The Cold Hotspot: Part 3
Written by Beiddie Rafól
The Cold Hotspot: A critique of the state of adventure games : part 3
Selling ice to Eskimos
"Why not go out on a limb? That's where all the fruit is!" - Mark Twain
What can adventure game designers and publishers learn from commercially and critically
successful games like The Sims and Grand Theft Auto: San Andreas in terms of design and marketing?
Walk into any store that features computer software and games, and chances are the first promotions you'll see in your face are for Halo 2 and Half-Life 2. Take a drive along the streets of Los Angeles or stroll up Michigan Avenue in downtown Chicago and you'll notice that billboards and buses will feature ads for Grand Theft Auto: San Andreas. Go to the cinema and while you munch on your popcorn waiting for the feature film you'll be shown commercials for World Of Warcraft or Lord Of The Rings: The Battle For Middle Earth. None of these titles are adventure games. If you're lucky you'll have spotted the bus ads for Myst IV: Revelation in San Francisco. If you're lucky.
When I asked her about how adventure games are being marketed, Laura MacDonald, Developer Liaison for AdventureGamers.com, had this to say:
"Do you have a few weeks? [Adventure game developers and publishers not only do not] know who is buying their games[, but worse they] do not know why. Which leads to the constant 'fixing' of what may not be broken. Really to me there is little actual 'marketing' done with games....Moving into the niche market of adventure games – well there is no marketing and more importantly in a genre which is story driven – no effort to shape strategy to the game itself. What efforts in this direction have been used....have been successful in increasing sales.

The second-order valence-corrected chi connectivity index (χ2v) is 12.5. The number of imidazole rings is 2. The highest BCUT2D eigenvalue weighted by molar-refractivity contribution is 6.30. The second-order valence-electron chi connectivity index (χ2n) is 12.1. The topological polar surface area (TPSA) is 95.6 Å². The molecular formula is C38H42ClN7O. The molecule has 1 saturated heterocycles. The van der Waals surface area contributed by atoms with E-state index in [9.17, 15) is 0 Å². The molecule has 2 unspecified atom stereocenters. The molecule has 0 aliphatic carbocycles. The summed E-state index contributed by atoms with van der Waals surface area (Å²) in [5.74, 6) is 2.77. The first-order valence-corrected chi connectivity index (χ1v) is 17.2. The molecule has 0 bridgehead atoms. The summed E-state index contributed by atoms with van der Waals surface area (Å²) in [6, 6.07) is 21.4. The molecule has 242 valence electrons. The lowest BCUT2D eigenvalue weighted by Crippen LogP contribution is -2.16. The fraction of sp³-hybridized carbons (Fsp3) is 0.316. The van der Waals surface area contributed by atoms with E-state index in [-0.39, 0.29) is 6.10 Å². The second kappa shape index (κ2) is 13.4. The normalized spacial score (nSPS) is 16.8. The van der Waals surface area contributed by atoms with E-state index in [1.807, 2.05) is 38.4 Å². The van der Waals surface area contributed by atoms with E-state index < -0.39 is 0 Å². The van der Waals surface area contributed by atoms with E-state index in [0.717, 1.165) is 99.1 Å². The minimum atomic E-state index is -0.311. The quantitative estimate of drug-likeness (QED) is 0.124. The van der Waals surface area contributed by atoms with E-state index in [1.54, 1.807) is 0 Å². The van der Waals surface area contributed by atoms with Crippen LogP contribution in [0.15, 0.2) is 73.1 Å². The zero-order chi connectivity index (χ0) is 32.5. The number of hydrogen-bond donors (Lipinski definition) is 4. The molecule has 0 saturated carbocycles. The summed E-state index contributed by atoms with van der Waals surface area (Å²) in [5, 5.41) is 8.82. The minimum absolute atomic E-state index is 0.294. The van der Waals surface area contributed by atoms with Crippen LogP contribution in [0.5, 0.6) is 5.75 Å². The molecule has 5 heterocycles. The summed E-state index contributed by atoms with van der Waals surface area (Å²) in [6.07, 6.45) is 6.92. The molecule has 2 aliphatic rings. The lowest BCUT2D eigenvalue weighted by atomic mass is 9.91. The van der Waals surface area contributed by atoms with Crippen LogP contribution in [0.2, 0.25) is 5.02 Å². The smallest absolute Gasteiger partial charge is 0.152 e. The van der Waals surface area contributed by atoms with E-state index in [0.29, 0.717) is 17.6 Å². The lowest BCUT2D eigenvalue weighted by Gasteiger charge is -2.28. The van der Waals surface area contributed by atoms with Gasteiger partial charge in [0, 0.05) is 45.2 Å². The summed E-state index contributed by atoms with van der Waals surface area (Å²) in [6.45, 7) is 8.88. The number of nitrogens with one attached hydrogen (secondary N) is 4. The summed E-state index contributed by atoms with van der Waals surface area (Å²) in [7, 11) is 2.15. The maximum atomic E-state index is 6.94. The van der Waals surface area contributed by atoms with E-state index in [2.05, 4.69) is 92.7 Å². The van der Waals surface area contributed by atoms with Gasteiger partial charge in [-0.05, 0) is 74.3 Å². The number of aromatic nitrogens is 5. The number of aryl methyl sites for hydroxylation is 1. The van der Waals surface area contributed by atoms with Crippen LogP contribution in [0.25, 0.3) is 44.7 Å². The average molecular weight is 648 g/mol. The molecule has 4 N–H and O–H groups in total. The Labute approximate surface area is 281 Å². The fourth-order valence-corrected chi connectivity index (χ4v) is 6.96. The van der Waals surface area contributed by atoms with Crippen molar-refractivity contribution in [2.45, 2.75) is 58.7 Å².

And drawing on her own professional background in Marketing and Public Relations, she said:
"Learn what the market actually is. Is it really [that] 70% or even higher [are] women? Anecdotally it appears so – but [that doesn't constitute] research. Do book fans drive it? Maybe, but again who knows for sure. Why did they buy game X over game Z? Some overly vocal [adventure gamers] (generally the same ones over and over) tout puzzle...but they are just a speck. What if it turns out story is god and many gamers view complex puzzles as [an evil] they have come to expect to have to wade through to get to the story and character immersion they crave? Maybe it's the reverse. Who knows, but it would be nice to find out."
Agreeing that research has presently taken into account only in-store purchases while ignoring other distribution forms, namely online orders, and that many potential gamers rarely, if ever, read gaming magazines where the majority of games are advertised, Laura boldly declares to the publishers to "...innovate it all! Design, development, production schemes, marketing, and means of distribution!"
Marketing is the worst problem of the adventure genre, above outdated design and technology. What scant efforts have been made in this area is more the exception than the rule. It seems that, because adventure developers and publishers neglected the 'zeitgeist' of game design, culture, and commerce in the past several years, the genre stagnated and has steadily slipped below the popular radar, and is today suffering the consequences.